5 Hannukah fritters

TIS THE SEASON TO BE JOLLY - AND LIGHT

This year, Christmas and Hannukah fell on the same day – and I enjoyed the rare experience by working through both. 

I did a report about the restoration of the Church of the Nativity in Bethlehem –  pics below – which I sent out to broadcasters before the holiday started, so I thought I could put my feet up, but no …  there was so much news from the UN, that it’s been go go go.

SEASONAL

To everything there is a season, and a time to every purpose under the heaven                           - Ecclesiastisies (Kohelet)

One thing I love about celebrating the festivals in the northern hemisphere is experiencing them in their correct season.

Hanukah is the festival of lights, which has a different level of meaning here during the shortest days of the year, when the candles light up the long dark night. 

 In the Ultra-Orthodox suburbs of Jerusalem, the Hannukah candles are often lit outside in the streets, and glow in the night. 

 In the Ultra-Orthodox suburbs of Jerusalem, the Hannukah candles are often lit outside in the streets, and glow in the night. 

Hannukah is also a festival where it's traditional to eat oily foods. The religious reason is to celebrate a miracle that took place in the Jewish Temple during Greek times, where one day’s oil needed to purify the Temple lasted for eight days. But winter is also the right time to eat oily foods… they help insulate you against the cold and you want to eat them more now than you do in summer. (Traditional Christmas fare such as roast turkey and steamed puddings also seem to taste better in the northern hemisphere than in Australia in summer!)

A bank of Hannukah candles, outside a Jerusalem yeshiva. It is the last night of Hannukah, as you can tell because all the seven candles in each glass case have been lit. 

A bank of Hannukah candles, outside a Jerusalem yeshiva. It is the last night of Hannukah, as you can tell because all the seven candles in each glass case have been lit. 

The foods traditionally eaten at Hannukah are Latkes and Ponchkes, as they were known in Europe – potato fritters and jam-filled doughnuts.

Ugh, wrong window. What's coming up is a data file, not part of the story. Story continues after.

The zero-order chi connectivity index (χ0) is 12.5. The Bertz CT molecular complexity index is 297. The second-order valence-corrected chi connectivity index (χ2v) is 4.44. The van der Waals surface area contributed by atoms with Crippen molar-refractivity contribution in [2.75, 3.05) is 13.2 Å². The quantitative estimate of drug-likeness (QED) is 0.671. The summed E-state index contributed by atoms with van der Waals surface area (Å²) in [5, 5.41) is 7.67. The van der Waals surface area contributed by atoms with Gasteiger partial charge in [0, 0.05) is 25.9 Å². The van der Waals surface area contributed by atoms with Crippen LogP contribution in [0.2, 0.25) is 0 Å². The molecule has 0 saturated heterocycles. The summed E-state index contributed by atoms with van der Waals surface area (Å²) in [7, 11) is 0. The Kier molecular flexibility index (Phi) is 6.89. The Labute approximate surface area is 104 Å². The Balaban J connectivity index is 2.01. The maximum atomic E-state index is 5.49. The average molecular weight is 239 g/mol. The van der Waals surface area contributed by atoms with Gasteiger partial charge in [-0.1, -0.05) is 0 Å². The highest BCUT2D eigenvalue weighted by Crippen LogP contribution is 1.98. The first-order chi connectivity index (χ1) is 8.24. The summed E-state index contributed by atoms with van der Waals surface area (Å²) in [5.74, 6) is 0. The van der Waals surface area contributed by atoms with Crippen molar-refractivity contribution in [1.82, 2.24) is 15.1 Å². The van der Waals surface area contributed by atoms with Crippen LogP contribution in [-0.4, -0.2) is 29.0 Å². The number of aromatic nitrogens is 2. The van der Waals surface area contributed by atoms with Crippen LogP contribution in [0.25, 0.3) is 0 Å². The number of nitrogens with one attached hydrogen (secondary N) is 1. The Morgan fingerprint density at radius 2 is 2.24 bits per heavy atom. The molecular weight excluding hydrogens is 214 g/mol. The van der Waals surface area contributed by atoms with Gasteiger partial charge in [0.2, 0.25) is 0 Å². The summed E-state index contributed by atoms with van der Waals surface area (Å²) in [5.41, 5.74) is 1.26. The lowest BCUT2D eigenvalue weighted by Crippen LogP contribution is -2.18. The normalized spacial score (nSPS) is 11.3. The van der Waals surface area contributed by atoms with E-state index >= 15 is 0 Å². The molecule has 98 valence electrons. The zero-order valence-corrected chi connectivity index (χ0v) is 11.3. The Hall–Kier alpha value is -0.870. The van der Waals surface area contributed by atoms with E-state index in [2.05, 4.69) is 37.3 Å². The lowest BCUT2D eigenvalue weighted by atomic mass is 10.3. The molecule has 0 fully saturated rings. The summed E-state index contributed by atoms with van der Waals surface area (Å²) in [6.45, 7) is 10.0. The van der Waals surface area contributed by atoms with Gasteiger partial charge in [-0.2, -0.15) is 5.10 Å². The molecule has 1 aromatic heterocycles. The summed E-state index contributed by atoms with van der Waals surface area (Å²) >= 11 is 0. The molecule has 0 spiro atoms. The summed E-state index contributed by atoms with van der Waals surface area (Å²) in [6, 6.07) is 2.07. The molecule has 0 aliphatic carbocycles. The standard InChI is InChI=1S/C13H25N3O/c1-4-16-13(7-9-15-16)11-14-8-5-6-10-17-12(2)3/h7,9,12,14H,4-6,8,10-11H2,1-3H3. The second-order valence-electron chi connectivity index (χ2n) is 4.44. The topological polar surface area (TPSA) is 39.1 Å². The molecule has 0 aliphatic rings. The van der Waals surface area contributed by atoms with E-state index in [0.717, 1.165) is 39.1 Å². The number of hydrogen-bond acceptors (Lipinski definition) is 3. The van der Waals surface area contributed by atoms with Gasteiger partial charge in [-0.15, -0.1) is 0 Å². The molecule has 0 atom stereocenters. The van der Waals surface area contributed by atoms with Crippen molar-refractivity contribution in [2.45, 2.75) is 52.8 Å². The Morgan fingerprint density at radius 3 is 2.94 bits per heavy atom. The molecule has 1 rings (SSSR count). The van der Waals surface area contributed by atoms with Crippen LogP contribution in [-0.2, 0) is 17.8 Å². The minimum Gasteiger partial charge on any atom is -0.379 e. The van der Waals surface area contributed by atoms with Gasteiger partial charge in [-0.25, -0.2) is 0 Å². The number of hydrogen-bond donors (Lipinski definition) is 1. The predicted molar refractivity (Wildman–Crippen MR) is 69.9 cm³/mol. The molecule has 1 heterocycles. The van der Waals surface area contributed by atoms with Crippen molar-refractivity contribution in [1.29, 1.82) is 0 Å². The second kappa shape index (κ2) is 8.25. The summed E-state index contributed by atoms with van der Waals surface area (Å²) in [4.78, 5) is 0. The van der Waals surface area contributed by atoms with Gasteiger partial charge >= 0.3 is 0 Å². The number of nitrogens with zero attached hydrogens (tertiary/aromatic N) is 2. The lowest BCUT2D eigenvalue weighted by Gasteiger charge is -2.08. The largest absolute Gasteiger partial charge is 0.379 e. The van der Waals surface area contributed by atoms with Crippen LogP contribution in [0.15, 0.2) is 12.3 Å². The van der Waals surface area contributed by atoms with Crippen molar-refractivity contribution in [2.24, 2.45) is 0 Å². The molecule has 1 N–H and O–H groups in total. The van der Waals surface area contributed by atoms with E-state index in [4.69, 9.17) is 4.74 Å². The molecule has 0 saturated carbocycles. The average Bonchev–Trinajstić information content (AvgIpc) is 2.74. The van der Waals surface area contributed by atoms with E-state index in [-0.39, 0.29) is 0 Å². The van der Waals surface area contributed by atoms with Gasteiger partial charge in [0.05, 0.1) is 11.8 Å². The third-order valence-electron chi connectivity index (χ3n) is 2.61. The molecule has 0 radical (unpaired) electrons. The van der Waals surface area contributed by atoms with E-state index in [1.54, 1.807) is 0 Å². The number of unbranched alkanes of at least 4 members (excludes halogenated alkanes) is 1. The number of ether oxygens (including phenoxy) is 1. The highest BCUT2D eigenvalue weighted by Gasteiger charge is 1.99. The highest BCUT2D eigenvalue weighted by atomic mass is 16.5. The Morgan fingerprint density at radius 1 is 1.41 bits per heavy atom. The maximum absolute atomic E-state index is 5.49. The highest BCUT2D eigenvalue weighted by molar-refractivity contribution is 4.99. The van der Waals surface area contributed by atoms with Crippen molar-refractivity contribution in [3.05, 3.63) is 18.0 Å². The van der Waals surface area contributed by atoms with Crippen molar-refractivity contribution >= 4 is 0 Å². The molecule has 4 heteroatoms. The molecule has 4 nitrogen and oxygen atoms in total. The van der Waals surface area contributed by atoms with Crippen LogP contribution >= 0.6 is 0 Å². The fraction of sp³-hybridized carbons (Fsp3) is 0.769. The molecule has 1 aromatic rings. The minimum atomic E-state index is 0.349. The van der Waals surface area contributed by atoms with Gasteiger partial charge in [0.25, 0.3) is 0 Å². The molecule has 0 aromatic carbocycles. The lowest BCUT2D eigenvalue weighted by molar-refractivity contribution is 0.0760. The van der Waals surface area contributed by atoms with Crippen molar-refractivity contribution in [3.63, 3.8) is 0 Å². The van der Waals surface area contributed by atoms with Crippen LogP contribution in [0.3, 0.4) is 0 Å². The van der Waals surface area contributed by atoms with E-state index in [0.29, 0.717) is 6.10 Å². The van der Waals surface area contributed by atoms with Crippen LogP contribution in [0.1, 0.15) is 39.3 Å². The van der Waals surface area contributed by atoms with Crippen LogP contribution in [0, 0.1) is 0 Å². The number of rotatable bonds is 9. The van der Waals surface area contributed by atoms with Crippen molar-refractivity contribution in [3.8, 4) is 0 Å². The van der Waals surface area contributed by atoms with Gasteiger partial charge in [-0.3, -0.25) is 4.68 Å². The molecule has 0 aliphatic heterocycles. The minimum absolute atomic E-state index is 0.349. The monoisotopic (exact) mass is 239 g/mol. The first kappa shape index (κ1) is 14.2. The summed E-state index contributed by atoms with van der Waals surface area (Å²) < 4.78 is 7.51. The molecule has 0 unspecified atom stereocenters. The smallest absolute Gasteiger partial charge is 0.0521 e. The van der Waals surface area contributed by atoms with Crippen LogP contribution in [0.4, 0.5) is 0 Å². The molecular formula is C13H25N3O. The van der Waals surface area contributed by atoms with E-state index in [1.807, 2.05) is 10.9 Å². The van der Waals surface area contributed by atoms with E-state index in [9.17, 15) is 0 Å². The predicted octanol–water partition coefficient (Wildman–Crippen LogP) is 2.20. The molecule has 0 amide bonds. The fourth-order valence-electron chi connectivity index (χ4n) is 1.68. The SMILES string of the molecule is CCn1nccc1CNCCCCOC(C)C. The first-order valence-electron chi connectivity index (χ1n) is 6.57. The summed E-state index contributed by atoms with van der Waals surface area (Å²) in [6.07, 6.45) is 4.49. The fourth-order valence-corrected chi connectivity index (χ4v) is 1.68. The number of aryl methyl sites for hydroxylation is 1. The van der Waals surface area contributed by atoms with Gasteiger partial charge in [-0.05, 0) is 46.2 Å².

DOUGHNUTS

In Israel the doughtnuts began as a round fried ball of yeast dough, with strawberry or plum jam – the classic ‘Berliner’.

But lately the doughnuts, or sufganyot, as they are known in Hebrew, have ritzed right up. Yep, they’ve gone gourmet… Chocolate, vanilla crème, salted caramel, chestnut, and marscapone and fresh fruit are just some of the fillings replacing plain old jam. Some have gone the full Las Vegas!

Today, they're sold with small bottles attached, so that you can inject added flavourings just before you bite in. No soggy doughnuts for the Israeli consumer! Eat your heart out Homer Simpson. 

Israeli bakery chain Roladin has a separate Facebook page just for its gourmet doughnuts.

First 3 offerings when I logged in, to give you a feel of the new doughnut experience:

CHOCOLATTA BIANCO: Italian cream ganache filled, covered w/ Belgian chocolate/ infused w/ chocolate-hazelnut chaser

GOLDEN CRISP: Praline chocolate cream filled/ covered in Belgian chocolate with carmelized crepe & hazelnut crumbs & extra white chocolate chaser

PRINCESS VANILLA: Vanilla Madagascar cream covered in white chocolate, garnished with white meringues, white chocolate pearls, almond crumble & toffee cream chaser, it's both gift & confection. 

And then there’s the doughnut croquembouche, which chef Keren Kadosh baked this year for Israeli newspaper Haaretz. Eating that would be certainly be a mitzva!